April 6, 2012
To blog or not to blog. To twitter or how to twitter. I was forwarded an article this week through a label’s publicity department, found here:
It chronicles and applauds the commendable Internet behaviour of the Fleet Foxes front man and attempts to break down and dish the how to’s of such mastery of the twitter-Facebook-blog connection for less successful social media darling hopefuls. Singer Robin Pecknold has indeed created this holy grail of fan outreach-turned-mania, and the rest of us–see publicists, labels, jealous artists and the like–are left drooling and then proudly planning our copycat killings. The musician in this piece has struck true Internet gold by reaching out to his fans in clever, original and engaging ways. In one example, he critiques a fan’s cover of one of his songs. In another, he promptly replies to a tweet regarding his microphone choices for live performances and recording. The music think tank dissertation on these events, however, by lauding his efforts as footsteps to follow, bites off more than it can chew. IMHO.
A similar conversation was sparked a few months ago at my kitchen table, of all places. During the making of an album, I had as my guests, a songwriter on a major label, an indie artist, a studio musician, a member of a band on a rival major label, a producer and myself. When one of my guests began receiving incessant calls and emails (during a midnight supper, no less), I became irritated and inquired what was the great emergency? “Oh, my label is on me about tweeting more often, it’s essential for marketing myself.” I knew for a fact that this person was already tweeting daily, sometimes about things most banal. Another dinner guest chimed in that he had paid an “expert” thousands of dollars to write him a schedule of how often he should tweet, with content guidelines, no less. I had my own tales to share on preaching I’ve received from various music industry participants on the “right ways” of creating a successful social media platform for my band (usually supported by examples of success stories from other brave new twitterworld pack leaders). The conversation became heated, fuelled not only by the wine but also by some very reactionary opinions that flew back and forth across the table. Here is mine, in a nutshell:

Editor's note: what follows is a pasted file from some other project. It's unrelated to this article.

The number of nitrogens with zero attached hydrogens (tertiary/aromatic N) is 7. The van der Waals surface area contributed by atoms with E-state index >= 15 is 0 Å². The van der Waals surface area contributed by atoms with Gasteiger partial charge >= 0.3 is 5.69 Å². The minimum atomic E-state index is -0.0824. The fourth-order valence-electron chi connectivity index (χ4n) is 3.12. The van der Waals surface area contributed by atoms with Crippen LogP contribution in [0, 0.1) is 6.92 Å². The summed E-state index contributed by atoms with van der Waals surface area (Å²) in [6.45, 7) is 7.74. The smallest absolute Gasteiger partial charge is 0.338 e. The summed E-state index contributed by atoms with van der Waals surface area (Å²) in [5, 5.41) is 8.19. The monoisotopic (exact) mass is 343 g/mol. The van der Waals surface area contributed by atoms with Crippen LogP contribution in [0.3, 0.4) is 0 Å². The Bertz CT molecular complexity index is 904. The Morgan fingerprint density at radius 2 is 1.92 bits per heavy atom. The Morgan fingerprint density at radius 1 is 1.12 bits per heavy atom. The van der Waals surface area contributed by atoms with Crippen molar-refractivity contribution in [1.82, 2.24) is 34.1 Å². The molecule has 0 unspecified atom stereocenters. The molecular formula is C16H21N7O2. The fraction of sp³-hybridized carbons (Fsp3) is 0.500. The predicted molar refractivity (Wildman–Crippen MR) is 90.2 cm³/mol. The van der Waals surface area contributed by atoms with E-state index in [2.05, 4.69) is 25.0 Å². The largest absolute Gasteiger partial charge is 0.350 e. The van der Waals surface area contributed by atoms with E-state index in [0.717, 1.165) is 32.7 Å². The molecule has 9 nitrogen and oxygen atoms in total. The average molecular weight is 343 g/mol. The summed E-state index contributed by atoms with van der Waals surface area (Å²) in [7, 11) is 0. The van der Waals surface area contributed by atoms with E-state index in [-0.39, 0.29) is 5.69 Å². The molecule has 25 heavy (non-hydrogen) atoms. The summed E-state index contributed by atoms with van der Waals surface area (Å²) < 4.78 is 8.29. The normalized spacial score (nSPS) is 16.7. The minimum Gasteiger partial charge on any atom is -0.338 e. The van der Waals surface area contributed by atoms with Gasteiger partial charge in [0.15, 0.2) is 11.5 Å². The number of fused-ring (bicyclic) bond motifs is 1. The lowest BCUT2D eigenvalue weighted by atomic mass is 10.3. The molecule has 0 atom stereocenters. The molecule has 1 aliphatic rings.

The people (mostly young) who made social media work, who became its fans and advocates and propelled its globalized voyeurism into a phenomenon, are people who did it because they LIKED IT. The whole reason social media became an incredible marketing tool is because it wasn’t a marketing tool for the Facebookers who really took to the exhibitionism (which often became one and the same as promoting their product); they just legitimately wanted to do it, they really did and do want to share something with you. Twitter is cool because when you have an opinion, you can express it and people can reply, connect and spread it around. It can give you access to pretty much whatever you want, if you want it. But tread carefully, culture vultures. If you think you can cash in on someone else’s originality, you’ve completely missed the point.
If you’re diabolically planning to use social media to aggrandize your band, please, do me favour–don’t. The same principles that applied to traditional marketing still do in this instance. A great product goes a long way. Fans are asking Fleet Foxes’ online persona about mics because, hey, he probably knows a lot about the subject, and he’s replying because he’s interested. Fleet Foxes did not reach the iPods of millions because of their twitter account. They made awesome music unlike any other, have a great support team and played a lot of badass shows. If you’re looking for the winning formula, there it is. And it’s much harder than it looks. You have to do your own homework, and you have to be authentic and do things for the right (ish) reasons. Keep formulating your master social media plan based on what has worked for others and you’re dead in the water. And so will twitter, drowning their followers in an ocean of boring fakers and their boring sinking ship of fake insights. Do I even need to bring up MySpace?
Innovate, don’t imitate. If you think twitter is fun, use it. If you like interacting with your fans and geeking out with them about gear, then please do it! But, as one of my dinner guests exclaimed: “I don’t have the Internet and I like it!” Do what is true to you, mastermind your own ideas based on real desires and thoughts that excite you. And hang up the phone when your label calls and asks you to tweet more like that guy from Fleet Foxes. Then blog it.